1. The prevalence of invasive bacterial infection in afebrile infants less than 90 days old with acute otitis media was uncommon.
2. Infants aged 0 to 28 days were more likely to undergo diagnostic testing and be admitted to the hospital.
Evidence Rating Level: 2 (Good)
Study Rundown: Acute otitis media (AOM) is relatively uncommon in infants less than 90 days old, and there is a paucity of published guidance in managing these patients. Because young infants are at increased risk of invasive bacterial infection (IBI), practices differ regarding whether a more extensive diagnostic work up is performed in young, afebrile infants with AOM. This study sought to determine the prevalence of IBIs events in this population to evaluate the utility of a comprehensive work-up. Researchers found that IBIs and adverse events were uncommon in these patients, and that young patient age was a strong compelling factor for many physicians to obtain further work-up. Despite this study’s inclusion of questionable physical exam findings to support AOM diagnosis, the data suggests that it is reasonable to rely on outpatient management of afebrile infants less than 90 days old with AOM without need for further diagnostic testing.
Click to read the study in Pediatrics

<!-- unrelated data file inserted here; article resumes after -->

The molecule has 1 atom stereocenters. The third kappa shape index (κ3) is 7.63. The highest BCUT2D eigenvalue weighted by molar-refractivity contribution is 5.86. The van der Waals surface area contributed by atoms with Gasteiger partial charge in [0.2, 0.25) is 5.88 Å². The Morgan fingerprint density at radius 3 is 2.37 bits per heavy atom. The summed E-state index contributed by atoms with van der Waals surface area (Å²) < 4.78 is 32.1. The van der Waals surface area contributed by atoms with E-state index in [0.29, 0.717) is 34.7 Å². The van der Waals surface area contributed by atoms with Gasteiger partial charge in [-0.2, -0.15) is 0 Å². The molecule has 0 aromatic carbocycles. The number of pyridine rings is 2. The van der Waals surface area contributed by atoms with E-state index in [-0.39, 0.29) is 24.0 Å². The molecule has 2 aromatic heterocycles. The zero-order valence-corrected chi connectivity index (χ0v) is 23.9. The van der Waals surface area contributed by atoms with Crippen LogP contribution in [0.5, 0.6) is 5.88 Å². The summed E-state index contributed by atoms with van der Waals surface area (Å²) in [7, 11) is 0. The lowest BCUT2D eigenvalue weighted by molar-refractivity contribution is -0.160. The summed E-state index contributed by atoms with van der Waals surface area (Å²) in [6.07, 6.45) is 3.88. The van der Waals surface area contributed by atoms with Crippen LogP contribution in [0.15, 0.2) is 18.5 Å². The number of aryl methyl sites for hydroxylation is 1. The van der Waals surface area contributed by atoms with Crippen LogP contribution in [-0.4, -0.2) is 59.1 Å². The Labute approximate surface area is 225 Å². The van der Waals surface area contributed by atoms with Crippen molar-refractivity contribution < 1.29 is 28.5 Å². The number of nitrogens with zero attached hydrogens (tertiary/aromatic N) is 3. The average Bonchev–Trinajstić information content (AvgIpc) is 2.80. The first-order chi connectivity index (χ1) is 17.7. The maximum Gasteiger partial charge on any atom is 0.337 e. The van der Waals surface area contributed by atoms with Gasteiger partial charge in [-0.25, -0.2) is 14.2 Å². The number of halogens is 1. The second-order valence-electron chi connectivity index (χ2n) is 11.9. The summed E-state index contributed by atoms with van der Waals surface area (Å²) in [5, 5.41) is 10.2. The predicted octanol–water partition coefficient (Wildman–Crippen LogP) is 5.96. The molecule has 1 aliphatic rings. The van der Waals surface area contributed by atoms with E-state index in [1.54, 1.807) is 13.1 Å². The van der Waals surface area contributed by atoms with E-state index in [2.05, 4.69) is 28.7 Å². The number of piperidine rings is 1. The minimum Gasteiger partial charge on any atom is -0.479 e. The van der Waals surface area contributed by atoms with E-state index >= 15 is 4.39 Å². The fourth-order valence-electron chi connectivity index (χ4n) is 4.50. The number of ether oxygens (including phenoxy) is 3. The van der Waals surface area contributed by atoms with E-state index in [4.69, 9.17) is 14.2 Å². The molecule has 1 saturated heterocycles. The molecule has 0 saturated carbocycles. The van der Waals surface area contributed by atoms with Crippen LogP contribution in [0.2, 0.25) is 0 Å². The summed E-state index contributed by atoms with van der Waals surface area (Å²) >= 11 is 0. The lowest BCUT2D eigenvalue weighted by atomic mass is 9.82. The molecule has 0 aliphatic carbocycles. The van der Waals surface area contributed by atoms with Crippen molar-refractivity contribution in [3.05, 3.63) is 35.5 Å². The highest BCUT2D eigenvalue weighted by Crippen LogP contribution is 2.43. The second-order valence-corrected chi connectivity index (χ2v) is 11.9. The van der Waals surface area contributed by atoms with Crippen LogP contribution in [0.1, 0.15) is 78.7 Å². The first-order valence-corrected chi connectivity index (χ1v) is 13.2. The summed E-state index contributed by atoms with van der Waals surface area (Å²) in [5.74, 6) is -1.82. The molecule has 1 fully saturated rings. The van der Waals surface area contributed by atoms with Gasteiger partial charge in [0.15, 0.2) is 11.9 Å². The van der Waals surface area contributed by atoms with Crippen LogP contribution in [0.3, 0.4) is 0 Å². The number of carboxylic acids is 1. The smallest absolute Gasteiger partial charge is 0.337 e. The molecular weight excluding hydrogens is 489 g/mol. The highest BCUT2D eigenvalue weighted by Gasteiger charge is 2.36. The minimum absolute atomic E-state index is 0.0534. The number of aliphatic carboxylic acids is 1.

Click to read an accompanying editorial in Pediatrics
Relevant Reading: Otitis media in the first six weeks of life: diagnosis, bacteriology, and management
In-Depth [cross sectional study]: This study included 1637 afebrile infants with AOM seen at 33 pediatric emergency departments (ED) between January 2007 and December 2017. These infants were categorized into 3 age groups based on cutoffs used for risk-stratifying febrile infants for IBI; 0 to 28, 29 to 56, and 57 to 90 days. IBI testing in these infants was defined by the drawing of blood cultures or CSF studies to evaluate for bacteremia or meningitis. Adverse events were measured through a 30-day follow up period after ED discharge, and included complications associated with AOM including sepsis, mastoiditis, and death. 0 of 278 infants with blood cultures drawn had bacteremia (0%, 95%, CI: 0%-1.4%), and 0 of 102 infants with CSF studies had bacterial meningitis (0%, 95% CI: 0%-3.6%). Only 2 of the 645 infants with 30 day follow up experienced an adverse event (0.3%; 95% CI: 0.1%-1.1%). Infants in the older age groups were less likely to have blood cultures, CSF studies or be hospitalized as compared to infants 0 to 28 days old.
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